Everyone here at Bryce’s Bail Bonding knows that finding yourself needing a bail bond agent can be a stressful time. Our goal is to make the situation a little less stressful. We’re here to help and we know you have questions. Below you’ll find the answers to some of the most common questions we get asked by clients.
A bail bond is a legally enforceable contract between three parties: the principal (the state of Arkansas), the bondee (you) and the surety (us). The purpose of this contract is to allow the surety to ‘bond’ the bondee out of jail for a specified fee. In return, the surety guarantees the principal that the bondee will attend all of his or her court dates until the bondee’s matter is adjudicated or the bond is surrendered. If the bondee skips the court date, the bond is forfeited and the surety must pay the principal the total amount of the bond.
At Bryce’s Bail Bonds we offer affordable, quick, and professional bail bonding services in all areas of the state of Arkansas.
Under Arkansas law, every bail bond company must charge a premium of 10% of the total amount of the bond. Therefore, if the bond is $10,000, the premium would be $1,000. Certain mandatory fees issued by the state and the local jail, a minimum of $80.00 will also be added to the premium to arrive at the total cost of the bond.
No. Although the state mandates we charge a 10% premium on the bond and fees we understand that it can be difficult to come up with a large sum of money at a moment’s notice. Therefore, our agents will often work with you regarding payment arrangements that will satisfy all parties involved.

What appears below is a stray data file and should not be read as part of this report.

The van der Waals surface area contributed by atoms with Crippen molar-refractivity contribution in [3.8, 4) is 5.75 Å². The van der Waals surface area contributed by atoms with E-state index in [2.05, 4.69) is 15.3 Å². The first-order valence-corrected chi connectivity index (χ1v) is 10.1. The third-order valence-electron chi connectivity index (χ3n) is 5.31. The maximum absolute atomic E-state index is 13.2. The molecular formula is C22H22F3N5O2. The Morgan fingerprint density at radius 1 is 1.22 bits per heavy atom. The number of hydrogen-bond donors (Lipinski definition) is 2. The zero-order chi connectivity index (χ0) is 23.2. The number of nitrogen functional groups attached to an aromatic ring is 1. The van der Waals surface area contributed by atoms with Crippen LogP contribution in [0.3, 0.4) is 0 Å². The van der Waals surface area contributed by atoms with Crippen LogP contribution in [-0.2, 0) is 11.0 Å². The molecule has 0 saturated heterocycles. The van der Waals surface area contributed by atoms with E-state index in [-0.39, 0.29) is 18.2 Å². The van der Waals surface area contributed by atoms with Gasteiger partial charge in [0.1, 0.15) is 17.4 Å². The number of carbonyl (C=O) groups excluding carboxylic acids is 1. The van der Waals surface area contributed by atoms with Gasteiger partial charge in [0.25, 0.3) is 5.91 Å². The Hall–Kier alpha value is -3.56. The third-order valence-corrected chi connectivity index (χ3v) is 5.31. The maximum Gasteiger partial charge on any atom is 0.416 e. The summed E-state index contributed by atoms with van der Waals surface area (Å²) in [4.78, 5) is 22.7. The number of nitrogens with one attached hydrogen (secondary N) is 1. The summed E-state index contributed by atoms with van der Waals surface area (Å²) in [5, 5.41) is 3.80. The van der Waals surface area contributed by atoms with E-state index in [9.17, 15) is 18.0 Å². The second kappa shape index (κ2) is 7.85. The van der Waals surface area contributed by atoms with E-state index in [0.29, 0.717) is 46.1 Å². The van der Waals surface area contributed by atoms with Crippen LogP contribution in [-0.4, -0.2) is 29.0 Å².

Yes. We accept all major credit cards.
Bonding companies often add cosigners on a bail bond to minimize the risk of the bond. A cosigner is contractually liable to the bonding company in the same manner as the bondee. If the bondee should fail to pay the premium on the bond or skip his court date, causing the bond to be forfeited, the bonding company may collect payment from the cosigner.
Once you have validly cosigned on the bond, you may not be removed until the bondee’s matter has been fully adjudicated in court or the bond has been surrendered.
A bond is surrendered when the bonding company places the bondee back in jail, often for breaking a condition of the bond. Once the bondee is back in jail, the bonding company asks the court to be relieved of their obligation on the bond. Once granted, the bond is officially considered surrendered and no more contractual liability exists.
Although some responsibilities differ from bond to bond, certain conditions always apply. The bondee must always make his or her court date and stay in contact with his or her bondsman. Other conditions, such as ankle monitoring and daily check-ins might be necessary if the bond amount is substantial. Your bail bond agent will let you know of your specific responsibilities when the bond is written.
When you are out on bond, making your court date is of utmost importance. However, we realize that sometimes circumstances beyond your control will cause you to be late to court or miss it altogether. If you think this might happen to you, call your bondsman immediately so that they may help you schedule another court date. Bail bond agents work with the courts on a daily basis, so they can often get you another court date without any negative consequences.